Toronto has long been one of Canada’s top cities to live in, with a population that now exceeds 2.7 million residents. In addition, thousands of people from all walks of life move to the area every year.
- Families love it here because of its safety and the many recreational activities the city offers.
- Professionals flock to Toronto because of the plentiful career opportunities and exciting nightlife.
- Retirees are attracted by the many amenities and services.
- Newcomers to Canada often land in Toronto because of its diversity and reputation as a friendly, welcoming city.
No matter who you are, Toronto offers a high quality of living and some of the best amenities you can find anywhere. Unfortunately, all of this convenience comes with a price. Housing costs are some of the highest in Canada. Although prices have dropped in the last few months, they are still enough to prevent many people from realizing their dream of owning a home.
For many of us, the traditional approach of saving up for a down payment and securing a mortgage is no longer feasible.
What other options can you explore to buy a home in this incredible city?
A Change In Your Thinking Can Pay Off
Instead of thinking of it as a very expensive purchase, think of your home as an investment. For example, did you know that you can qualify for more financing if the property has a secondary suite? The bank will take your potential income into account, and you might end up being able to purchase a home much faster than going the traditional route.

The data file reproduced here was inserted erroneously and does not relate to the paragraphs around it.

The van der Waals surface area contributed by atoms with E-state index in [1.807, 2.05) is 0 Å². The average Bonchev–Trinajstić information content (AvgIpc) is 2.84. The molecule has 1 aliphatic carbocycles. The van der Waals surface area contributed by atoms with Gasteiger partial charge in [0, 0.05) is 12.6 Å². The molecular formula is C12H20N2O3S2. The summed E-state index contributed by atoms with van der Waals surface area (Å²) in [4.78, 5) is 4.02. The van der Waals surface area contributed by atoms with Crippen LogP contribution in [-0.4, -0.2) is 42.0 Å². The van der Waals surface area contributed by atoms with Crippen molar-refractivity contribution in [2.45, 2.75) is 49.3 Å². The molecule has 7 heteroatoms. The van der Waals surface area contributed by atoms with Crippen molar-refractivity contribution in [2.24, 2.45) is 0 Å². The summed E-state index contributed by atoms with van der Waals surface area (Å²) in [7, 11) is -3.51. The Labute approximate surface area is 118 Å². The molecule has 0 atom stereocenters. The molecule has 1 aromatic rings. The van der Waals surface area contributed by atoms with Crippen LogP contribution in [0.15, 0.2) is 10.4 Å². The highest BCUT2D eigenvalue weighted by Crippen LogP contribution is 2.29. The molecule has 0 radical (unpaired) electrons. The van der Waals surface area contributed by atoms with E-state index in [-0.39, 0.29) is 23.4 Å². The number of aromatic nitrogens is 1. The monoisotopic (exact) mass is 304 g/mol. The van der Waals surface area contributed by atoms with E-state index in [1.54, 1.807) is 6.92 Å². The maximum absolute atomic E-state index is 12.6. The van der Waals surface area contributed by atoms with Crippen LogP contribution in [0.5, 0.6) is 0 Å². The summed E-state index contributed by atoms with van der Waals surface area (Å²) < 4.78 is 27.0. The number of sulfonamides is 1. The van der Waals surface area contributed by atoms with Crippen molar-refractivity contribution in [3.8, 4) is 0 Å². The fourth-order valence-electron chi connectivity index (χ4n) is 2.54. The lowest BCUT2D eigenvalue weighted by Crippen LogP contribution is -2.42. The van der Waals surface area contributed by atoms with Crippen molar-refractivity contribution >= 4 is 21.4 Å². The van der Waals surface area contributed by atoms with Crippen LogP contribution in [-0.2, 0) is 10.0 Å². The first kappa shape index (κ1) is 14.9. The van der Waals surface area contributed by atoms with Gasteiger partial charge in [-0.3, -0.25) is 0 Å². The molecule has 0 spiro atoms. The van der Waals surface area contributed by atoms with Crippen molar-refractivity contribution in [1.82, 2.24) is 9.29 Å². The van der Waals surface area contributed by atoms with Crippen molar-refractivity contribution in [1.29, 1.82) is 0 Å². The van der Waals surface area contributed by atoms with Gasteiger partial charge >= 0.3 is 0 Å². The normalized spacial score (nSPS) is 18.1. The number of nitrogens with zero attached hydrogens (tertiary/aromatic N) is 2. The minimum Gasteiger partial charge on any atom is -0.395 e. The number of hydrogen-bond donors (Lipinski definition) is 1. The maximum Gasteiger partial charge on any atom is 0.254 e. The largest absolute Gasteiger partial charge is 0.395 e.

Speaking of traditions, those who buy a house with a basement apartment usually live upstairs and rent the lower unit. But if your lifestyle allows it, why don’t you take the smaller apartment and rent out the rest of the house? The upstairs suite will command a much higher price than the basement apartment, making your monthly mortgage payments much more manageable.
Are you a student planning to live in residence? You could be looking at $14,000 to $17,000 a year, not including your tuition. After four years, this amounts to $56,000 to nearly $70,000.
Another option is renting a room in a house, which could cost anywhere between $500 and $1200 a month. At the very least, you’d pay $20,000 over the course of four years for accommodations alone. That’s not even taking into account your tuition costs.
Do you want to know more about investing in real estate? These other resources can help:
- 5 Things To Know About Real Estate Investing In Toronto
- The Ultimate Assignment Sales Guide
- Should You Turn Your House Into An Income Property?
Take One Room, Rent The Rest
Now imagine you bought the house, took one room, and rented out the rest. The average cost to rent a four-bedroom townhouse is about $2587 a month. Find a family to live with, and your monthly income could even surpass your mortgage payment, meaning you’re actually getting paid to live there.
Plus, your equity will grow as housing prices rebound. (Housing values have dropped at the moment but consistently go up over time.)